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CANNES 2014 Distribution/France/Denmark/Spain

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A question of survival


- CANNES 2014: At the Directors’ Assembly at the Directors’ Fortnight, independent filmmakers and producers talked about the struggle they face to finance and distribute their movies

A question of survival
The Directors’ Assembly in full flow

Despite a lot of new opportunities in the digital era to raise film financing and release films on various platforms, the production and distribution of independent movies has not become easier. “A lot of films don’t make money,” stated Danish director Lone Scherfig (Italian for Beginners, An Education [+see also:
film review
film profile
) at the Directors’ Assembly at the Cannes Directors’ Fortnight, which this year focused on the topic of “What do filmmakers want for tomorrow’s Europe?”. “It is a burden for the producers to take care of films when they don’t make any money,” she continued.

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As the renowned writer/director Walter Salles (Central Station, The Motorcycle Diaries [+see also:
film profile
) described, arthouse films are in jeopardy in Brazil. “The history of Brazilian cinema is a story of constant rebirth,” he reported. Due to the market dominance of Hollywood productions in Brazil, it was necessary to reinvent a way to show national films. “In 1989, Brazil went through a terrible crisis,” explained the director. “For five years, we didn’t produce any movies.” In 1994, Brazil also started a public film fund. “We needed a reflection of our own culture on our screens – cinema is the best way to do that.”

Salles is convinced that an artistic gamble can pay off. “A lot of Brazilian filmmakers are making comedies. But will they have a future?” He believes that public film support is the best solution. “The Americans are in a different ball game,” says the filmmaker. But in addition, financing via crowdfunding is becoming more common. Furthermore, Brazil is facing the problem of illegal distribution. “There is piracy online as well as on the street,” underlined Salles. “We need to find a way to keep arthouse cinemas alive.” But it is also essential to have a platform in order to deal with new media. “The problem of piracy is not that the people don’t want to pay. The problem is getting access to the movies that they want to see.”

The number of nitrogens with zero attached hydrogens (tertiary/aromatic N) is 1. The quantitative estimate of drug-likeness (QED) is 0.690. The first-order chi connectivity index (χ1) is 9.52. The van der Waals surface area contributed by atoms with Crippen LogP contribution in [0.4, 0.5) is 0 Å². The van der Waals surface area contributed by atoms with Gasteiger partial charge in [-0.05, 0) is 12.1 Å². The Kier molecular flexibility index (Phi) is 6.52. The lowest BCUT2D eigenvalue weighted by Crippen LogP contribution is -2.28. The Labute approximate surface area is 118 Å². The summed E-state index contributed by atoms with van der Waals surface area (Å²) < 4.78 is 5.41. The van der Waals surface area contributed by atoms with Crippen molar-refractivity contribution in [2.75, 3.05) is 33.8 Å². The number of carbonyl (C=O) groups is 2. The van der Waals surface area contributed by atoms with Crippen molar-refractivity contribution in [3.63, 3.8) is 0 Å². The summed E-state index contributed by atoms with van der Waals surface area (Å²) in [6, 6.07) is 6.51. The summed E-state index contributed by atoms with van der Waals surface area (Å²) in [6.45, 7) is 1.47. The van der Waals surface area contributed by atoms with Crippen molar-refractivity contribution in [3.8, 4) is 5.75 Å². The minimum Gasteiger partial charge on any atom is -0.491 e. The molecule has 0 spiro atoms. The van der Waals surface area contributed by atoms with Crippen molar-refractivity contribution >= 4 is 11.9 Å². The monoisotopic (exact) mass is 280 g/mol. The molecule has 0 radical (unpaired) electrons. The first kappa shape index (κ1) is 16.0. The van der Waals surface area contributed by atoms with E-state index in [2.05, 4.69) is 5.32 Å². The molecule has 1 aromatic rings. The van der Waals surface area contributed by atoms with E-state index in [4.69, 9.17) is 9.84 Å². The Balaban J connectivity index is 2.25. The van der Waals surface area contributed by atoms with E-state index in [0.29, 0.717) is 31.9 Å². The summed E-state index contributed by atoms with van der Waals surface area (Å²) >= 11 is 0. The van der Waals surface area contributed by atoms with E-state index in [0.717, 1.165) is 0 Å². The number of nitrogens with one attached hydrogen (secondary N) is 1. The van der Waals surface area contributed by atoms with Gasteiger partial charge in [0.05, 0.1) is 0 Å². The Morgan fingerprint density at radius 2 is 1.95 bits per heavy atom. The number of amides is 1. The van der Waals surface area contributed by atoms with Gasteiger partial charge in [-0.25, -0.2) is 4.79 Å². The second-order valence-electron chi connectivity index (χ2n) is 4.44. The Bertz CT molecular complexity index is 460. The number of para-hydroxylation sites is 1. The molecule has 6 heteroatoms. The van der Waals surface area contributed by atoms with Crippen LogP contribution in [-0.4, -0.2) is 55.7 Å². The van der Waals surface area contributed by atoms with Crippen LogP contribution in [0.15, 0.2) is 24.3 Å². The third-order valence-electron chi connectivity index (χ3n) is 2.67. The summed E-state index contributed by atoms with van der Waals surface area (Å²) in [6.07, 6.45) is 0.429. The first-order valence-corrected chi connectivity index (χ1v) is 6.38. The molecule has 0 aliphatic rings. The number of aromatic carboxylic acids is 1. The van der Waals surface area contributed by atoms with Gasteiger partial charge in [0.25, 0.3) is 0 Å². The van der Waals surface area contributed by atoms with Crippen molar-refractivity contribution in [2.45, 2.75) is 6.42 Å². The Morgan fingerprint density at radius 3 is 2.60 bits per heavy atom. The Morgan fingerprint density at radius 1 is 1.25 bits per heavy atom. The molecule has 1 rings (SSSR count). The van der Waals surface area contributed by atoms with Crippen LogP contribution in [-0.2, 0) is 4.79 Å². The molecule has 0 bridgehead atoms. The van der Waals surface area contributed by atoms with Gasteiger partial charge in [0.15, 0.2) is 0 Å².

The situation for arthouse cinema is even more dramatic in Spain because there is a lot of online piracy. Over the last ten years, the number of cinema admissions dropped from 100 million per year to 70 million. “We have to do something about it,” underlined award-winning Spanish director Pablo Berger (Blancanieves [+see also:
film review
film focus
interview: Pablo Berger
film profile
). “We are losing our audience – in the cinemas and even on TV.” One of the main reasons for the crisis is that VAT for entertainment events has been raised from 8% to 22% in Spain. “That was a killer for cinema.”

Even in France, distribution of arthouse movies is getting more and more difficult. “The public want to see small films only on VoD,” explained French filmmaker Christophe Ruggia (The Devils). “Each week, there are 20 films released in France.” The result of this high output is a quick rotation. “What can you do if your film is taken off the screen after one or two weeks?” asked the director. “We have to find a solution because it is a question of survival.”

The filmmaker thinks it is important to maintain the theatrical window of three months after the launch of a film in order to protect the formats. “But what do I have to protect when my movie is thrown off after two weeks?” he questioned. “It is important for me that my movie can be seen in another way because I don’t have the money to do a second campaign three months later.” In France, there is also a battle going on with French television with regard to the media chronology of pay TV, DVD, VoD and free TV. As a new player, Netflix will start a VoD platform in France in September, which might become a game changer. “France 2 and Canal Plus are fighting to stop that in order to protect the system.”

The filmmakers agreed on the fact that a film has a better chance if it is released theatrically. “It is essential to discover a film on the screen,” summed up Salles. “Your favourite films are the ones you have seen in the cinema,” remarked Scherfig. “The children who grow up today will download films from the internet,” underlined Hungarian director Ágnes Kocsis (Magyarország 2011). “Kids need the cinema experience. Therefore, it is important to offer school programmes for children which are supported by Creative Europe.”


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